Add Some Cheesy Crunch

A crunchy cheesy and sometimes even spicy crumb topping is perfect for baked mac & cheese. Be sure to choose a salty, tangy cheese (parmesan or aged cheddar) to mix with the crumbs for your topping. You want this crust to have lots of cheesy good flavor as it hits the palate.

More Than a Side Dish

As a mom, I am quite tempted to make macaroni and cheese into a one dish meal. And really, you can put just about anything savory into your macaroni and cheese. So if you are looking for some ideas on how to create an amazingly hearty dish,  no need to look further than this fabulous chart from Food Republic which uses the shape of the pasta for inspiration.  

Using your cheese choices as your guide, you are sure to create a warm and comforting dish your family will love!

Now let's get to the kitchen and start cooking!

Wednesday, May 6, 2015

Where to Look for Dinner Ideas


"What's for dinner?"


Everyday across America this simple question weighs heavily on the household cook. And as the day progresses the pressure mounts. We all want to eat well, but often we are out of ideas and don't want to think too much about something so... every day. So, where can we find dinner ideas without too much effort? Here are my go to places for inspiration. 

Picture of Asparagus at the Farmers Market, Dinner Ideas Seasonal
Eat Seasonally  Take a look at your calendar and give respect to Mother Nature's bounty. Need some help figuring out what's in season? Try using this Seasonal Food Guide, which uses your location to create a list of fruits and vegetables which are in season right now in your area of the country.

Take Requests 
This one is really a no brainer, but often overlooked. Most of us are cooking for more than ourselves. The easiest way to please our diners is to ask them what they'd like to eat! 
Take Advantage of the Situation
Picky eaters can effect your dinner choices. So, when they are away, use the opportunity to indulge in the foods they don't like. When your mushroom hating husband is out of town, why not have a mushroom feast? If you normally avoid spicy foods to appease your children's palates, wait for that sleep-over opportunity and get your chile on!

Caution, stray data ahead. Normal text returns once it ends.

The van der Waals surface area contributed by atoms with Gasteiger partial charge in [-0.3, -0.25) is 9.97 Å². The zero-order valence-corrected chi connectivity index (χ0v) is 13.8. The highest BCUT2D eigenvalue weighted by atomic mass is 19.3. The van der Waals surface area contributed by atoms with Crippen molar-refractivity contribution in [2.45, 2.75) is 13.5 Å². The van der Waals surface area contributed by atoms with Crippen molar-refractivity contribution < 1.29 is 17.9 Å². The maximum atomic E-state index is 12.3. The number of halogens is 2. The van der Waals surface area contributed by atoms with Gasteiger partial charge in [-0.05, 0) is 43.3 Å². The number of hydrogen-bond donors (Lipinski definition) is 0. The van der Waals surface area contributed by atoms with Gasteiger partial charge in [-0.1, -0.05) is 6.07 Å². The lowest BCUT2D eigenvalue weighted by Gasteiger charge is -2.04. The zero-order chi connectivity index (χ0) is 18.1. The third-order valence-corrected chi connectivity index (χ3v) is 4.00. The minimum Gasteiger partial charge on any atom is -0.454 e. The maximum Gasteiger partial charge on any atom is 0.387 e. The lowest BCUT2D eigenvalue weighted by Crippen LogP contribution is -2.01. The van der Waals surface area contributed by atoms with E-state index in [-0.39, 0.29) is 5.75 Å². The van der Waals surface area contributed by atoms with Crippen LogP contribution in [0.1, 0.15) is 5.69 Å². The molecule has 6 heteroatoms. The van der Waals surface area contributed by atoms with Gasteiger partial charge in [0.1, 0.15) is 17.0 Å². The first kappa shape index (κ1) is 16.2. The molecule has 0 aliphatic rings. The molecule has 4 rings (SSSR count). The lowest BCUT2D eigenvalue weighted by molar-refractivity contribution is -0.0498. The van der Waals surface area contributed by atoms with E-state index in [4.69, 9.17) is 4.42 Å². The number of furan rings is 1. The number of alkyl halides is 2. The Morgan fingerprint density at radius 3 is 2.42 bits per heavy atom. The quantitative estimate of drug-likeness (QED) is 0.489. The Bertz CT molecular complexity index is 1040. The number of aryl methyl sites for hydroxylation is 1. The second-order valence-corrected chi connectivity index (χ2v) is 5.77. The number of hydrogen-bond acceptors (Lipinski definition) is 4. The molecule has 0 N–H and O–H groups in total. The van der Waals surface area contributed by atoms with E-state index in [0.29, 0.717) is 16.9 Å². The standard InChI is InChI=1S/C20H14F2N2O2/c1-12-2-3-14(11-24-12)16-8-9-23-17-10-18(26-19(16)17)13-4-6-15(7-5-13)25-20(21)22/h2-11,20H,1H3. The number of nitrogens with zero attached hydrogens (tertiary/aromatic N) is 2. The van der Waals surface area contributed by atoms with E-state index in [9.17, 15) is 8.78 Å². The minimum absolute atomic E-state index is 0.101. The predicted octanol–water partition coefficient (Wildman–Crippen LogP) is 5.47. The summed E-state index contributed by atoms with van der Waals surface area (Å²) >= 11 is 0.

bright picture of grocery store sale mailersWhat's on Sale? or Use those Coupons!
Check out those colorful flyers your local grocer sends you and take advantage of some great prices. Coordinate with the seasonality guide and now you're making some really smart choices!

Food Media
Flip through a magazine and get some dinner ideas from the recipes. With today's technology there is no need to tear the page out, simply use your phone and take a picture of the recipe. Or browse through some food blogs during your lunch hour. Put your Pinterest playtime to good use and find an easy recipe that catches your eye. Or go old school, take out your favorite cookbook and find a favorite.  Even better, flip to a dog-eared page you have been meaning to try and this time, just do it!
Picture of ingredients from a pantry, Dinner Ideas Pantry ItemsLook in Your Pantry, Cupboard or Refrigerator
Find inspiration in the odd ingredients left lingering in your kitchen. Often we purchase a unique ingredient to make a specific dish. Give those stragglers new life! Google up a recipe which uses the ingredient and try something new!

You see, it's not so stressful.  Just use your noggin and keep cooking.

Enjoy!

Saturday, February 14, 2015

The Scene: hotel bar in Barcelona

I was waiting for my husband. He was at a conference and I was boondoggling in Barcelona.

Sitting at a bar. Sipping soda as it was a little too early for a glass of Cava. I began to absorb the modern feel of the crowded hotel. The hustle and bustle of business being done, connections being  made. As usual, I was more interested in the kitchen staff, the ebb and flow of the food workers, than I was in the conversations around me.
Somehow I had seated myself in a front row seat for the Jamon show. A full leg of Iberico pork, aged to perfection, is bound in a metal cage, captured tightly. One young man spends his day attacking the pork, one thin slice at a time. He doesn't speak, simply slices tiny bits off the leg, changing cutting tools to suit his needs.
He covers small plates with the meat. As each one is completed, it is quickly whisked away by a very busy waiter. The task seems endless. In this modern setting his task is basic, old fashioned and greatly appreciated.
My husband finds me and we leave.

Found this memory, scribbled on a piece of hotel WiFi instructions, from 2013.